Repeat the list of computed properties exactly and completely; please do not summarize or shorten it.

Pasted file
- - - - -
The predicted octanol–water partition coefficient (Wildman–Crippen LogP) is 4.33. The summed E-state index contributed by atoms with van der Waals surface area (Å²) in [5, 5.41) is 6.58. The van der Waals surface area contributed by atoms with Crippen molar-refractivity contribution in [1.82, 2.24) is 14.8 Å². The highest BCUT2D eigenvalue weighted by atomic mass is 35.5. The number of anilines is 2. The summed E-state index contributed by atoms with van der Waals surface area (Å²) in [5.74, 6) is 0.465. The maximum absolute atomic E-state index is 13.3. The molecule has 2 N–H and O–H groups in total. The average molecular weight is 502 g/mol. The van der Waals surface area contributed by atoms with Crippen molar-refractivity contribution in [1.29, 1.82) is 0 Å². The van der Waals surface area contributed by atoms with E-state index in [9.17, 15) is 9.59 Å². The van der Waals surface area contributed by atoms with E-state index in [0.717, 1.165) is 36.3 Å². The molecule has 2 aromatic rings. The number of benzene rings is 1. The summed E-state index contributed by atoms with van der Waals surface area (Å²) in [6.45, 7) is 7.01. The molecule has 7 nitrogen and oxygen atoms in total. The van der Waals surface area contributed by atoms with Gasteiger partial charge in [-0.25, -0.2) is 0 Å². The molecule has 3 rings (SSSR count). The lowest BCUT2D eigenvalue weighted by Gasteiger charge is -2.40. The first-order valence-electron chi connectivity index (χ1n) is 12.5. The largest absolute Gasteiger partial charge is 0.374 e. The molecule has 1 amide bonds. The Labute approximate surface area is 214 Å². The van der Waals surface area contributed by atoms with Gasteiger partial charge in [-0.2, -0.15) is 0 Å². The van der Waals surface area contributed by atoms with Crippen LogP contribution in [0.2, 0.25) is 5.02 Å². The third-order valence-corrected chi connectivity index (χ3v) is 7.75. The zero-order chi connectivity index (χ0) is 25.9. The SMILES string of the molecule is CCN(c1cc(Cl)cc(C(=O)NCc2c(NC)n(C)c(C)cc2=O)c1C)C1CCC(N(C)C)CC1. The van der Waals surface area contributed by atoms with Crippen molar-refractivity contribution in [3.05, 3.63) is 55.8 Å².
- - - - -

The predicted octanol–water partition coefficient (Wildman–Crippen LogP) is 4.33. The summed E-state index contributed by atoms with van der Waals surface area (Å²) in [5, 5.41) is 6.58. The van der Waals surface area contributed by atoms with Crippen molar-refractivity contribution in [1.82, 2.24) is 14.8 Å². The highest BCUT2D eigenvalue weighted by atomic mass is 35.5. The number of anilines is 2. The summed E-state index contributed by atoms with van der Waals surface area (Å²) in [5.74, 6) is 0.465. The maximum absolute atomic E-state index is 13.3. The molecule has 2 N–H and O–H groups in total. The average molecular weight is 502 g/mol. The van der Waals surface area contributed by atoms with Crippen molar-refractivity contribution in [1.29, 1.82) is 0 Å². The van der Waals surface area contributed by atoms with E-state index in [9.17, 15) is 9.59 Å². The van der Waals surface area contributed by atoms with E-state index in [0.717, 1.165) is 36.3 Å². The molecule has 2 aromatic rings. The number of benzene rings is 1. The summed E-state index contributed by atoms with van der Waals surface area (Å²) in [6.45, 7) is 7.01. The molecule has 7 nitrogen and oxygen atoms in total. The van der Waals surface area contributed by atoms with Gasteiger partial charge in [-0.25, -0.2) is 0 Å². The molecule has 3 rings (SSSR count). The lowest BCUT2D eigenvalue weighted by Gasteiger charge is -2.40. The first-order valence-electron chi connectivity index (χ1n) is 12.5. The largest absolute Gasteiger partial charge is 0.374 e. The molecule has 1 amide bonds. The Labute approximate surface area is 214 Å². The van der Waals surface area contributed by atoms with Gasteiger partial charge in [-0.2, -0.15) is 0 Å². The van der Waals surface area contributed by atoms with Crippen LogP contribution in [0.2, 0.25) is 5.02 Å². The third-order valence-corrected chi connectivity index (χ3v) is 7.75. The zero-order chi connectivity index (χ0) is 25.9. The SMILES string of the molecule is CCN(c1cc(Cl)cc(C(=O)NCc2c(NC)n(C)c(C)cc2=O)c1C)C1CCC(N(C)C)CC1. The van der Waals surface area contributed by atoms with Crippen molar-refractivity contribution in [3.05, 3.63) is 55.8 Å².